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Preston Manning to speak at Justice Institute

For 15 years Preston Manning was the face of Canada’s ultra right-wing conservatives. On Friday, Jan. 31, he’ll be dropping into New Westminster, an NDP stronghold since 2004, to speak at the Justice Institute.

Manning, who retired from federal politics in 2002, will be speaking about the realities of running for and holding political office.

It’s a subject one of the city’s sitting Members of Parliament knows well.

Peter Julian says ideology should never trump a candidate’s desire to serve their community. After all, an MP is nothing more than a contract worker whose job security depends on the people casting ballots.

“It’s just the reality of being a public representative,” says Julian, who will be out of town and can’t attend Manning’s talk. “You should never take it for granted, you have to work hard. The expectations can be very hard.”

Manning was pretty much born into politics. He’s the son of Ernest Manning who was the Social Credit Party premier of Alberta from 1943-68. A year after he graduated from the University of Alberta with a degree in economics in 1964, Manning decided to try his hand at the family business by running as a candidate for the federal Social Credit Party in Edmonton East but he was defeated.

In 1987, Manning, along with colleagues Stan Roberts and Francis Winspear, formed the Reform Party as a voice for fiscal and social conservatism. The party’s chief policy advisor was a student from the University of Calgary, Stephen Harper. None of Reform’s 72 candidates  were successful in the 1988 federal election and the party won just 2.09 per cent of the popular vote.

But in 1989, Deborah Grey became Reform’s first parliamentarian when she won a by-election in Beaver River, Alta.

In 1993, the Reform party was able to ride a wave of disenchantment with the incumbent Progressive Conservative government over its imposition of the Goods and Services Tax, its failure to reform the Senate and its ongoing inability to reduce Canada’s deficit and national debt to elect 52 members to Parliament, including Manning, who became the representative for Calgary Southwest.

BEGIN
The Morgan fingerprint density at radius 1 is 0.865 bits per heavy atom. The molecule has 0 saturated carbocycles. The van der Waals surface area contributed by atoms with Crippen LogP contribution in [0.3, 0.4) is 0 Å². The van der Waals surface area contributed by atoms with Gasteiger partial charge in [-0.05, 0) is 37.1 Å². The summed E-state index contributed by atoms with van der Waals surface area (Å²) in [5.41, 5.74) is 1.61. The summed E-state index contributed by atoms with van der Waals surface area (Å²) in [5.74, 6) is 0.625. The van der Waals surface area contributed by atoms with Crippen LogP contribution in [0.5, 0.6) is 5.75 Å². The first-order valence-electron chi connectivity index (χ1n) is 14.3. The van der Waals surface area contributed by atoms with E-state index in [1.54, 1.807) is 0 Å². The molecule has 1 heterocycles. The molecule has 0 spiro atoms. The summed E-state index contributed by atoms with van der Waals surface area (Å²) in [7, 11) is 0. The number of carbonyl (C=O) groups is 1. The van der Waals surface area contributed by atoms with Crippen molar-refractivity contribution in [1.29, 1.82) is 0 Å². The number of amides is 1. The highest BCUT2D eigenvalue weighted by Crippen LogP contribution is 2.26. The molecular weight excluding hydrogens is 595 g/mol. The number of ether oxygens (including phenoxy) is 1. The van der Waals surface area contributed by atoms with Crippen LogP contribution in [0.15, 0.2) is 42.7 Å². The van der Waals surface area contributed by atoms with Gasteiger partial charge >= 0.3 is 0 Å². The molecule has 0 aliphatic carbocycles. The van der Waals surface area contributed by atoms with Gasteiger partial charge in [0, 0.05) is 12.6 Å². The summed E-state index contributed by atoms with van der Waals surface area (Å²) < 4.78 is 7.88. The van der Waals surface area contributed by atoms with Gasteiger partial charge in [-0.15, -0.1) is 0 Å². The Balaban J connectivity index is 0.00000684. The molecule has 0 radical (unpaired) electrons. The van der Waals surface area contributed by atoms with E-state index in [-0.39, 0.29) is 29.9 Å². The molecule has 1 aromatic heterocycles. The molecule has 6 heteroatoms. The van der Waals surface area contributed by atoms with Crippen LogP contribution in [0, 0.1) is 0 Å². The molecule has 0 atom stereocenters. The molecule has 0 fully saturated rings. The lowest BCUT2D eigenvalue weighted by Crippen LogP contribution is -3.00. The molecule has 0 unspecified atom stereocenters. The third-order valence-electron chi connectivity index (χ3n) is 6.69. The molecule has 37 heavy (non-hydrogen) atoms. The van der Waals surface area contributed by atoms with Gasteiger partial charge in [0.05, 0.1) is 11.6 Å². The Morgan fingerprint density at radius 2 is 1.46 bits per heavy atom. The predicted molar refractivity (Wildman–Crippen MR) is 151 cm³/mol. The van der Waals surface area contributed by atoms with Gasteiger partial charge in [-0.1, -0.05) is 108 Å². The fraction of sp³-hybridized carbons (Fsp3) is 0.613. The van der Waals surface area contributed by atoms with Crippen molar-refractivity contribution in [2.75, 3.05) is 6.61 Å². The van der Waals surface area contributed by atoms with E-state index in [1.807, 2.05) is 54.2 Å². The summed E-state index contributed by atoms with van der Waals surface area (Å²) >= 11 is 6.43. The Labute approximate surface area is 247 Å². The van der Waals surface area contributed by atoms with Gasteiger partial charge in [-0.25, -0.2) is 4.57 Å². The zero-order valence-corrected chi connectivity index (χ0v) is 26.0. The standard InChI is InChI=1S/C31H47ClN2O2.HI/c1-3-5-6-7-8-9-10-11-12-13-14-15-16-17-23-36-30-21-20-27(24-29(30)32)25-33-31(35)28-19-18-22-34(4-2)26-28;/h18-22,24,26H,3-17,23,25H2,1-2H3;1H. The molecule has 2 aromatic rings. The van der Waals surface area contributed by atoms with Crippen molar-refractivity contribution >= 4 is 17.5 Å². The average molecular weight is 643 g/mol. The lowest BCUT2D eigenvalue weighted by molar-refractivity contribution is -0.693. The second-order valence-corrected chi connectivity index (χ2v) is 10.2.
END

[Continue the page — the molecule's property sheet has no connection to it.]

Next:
Four years later, Reform won 60 seats, enough to usurp the Bloc Québécois as Canada’s Official Opposition to the victorious Liberals under Jean Chretien.

But much of Reform’s success at the polls had come at the expense of the more established Progressive Conservatives. And as long as the right remained divided, Manning knew his party would never win a federal election. So he started to look at ways to bring Canada’s conservatives together, eventually creating the Canadian Alliance.

The move proved to be Manning’s undoing and ultimately his party’s Waterloo. Stockwell Day became the leader of the new party that never managed to win over traditional Progressive Conservatives who saw it as nothing more than a warmed-over Reform.

After taking some time to write his memoirs, Manning founded the Manning Centre for Building Democracy in 2005 to train conservatives for political life as well as advocate for conservative issues.

Manning’s talk begins at 7 p.m. Tickets are $20 plus GST. For more information including a link to purchase tickets, go to www.manningcentre.ca and click on Events.

 

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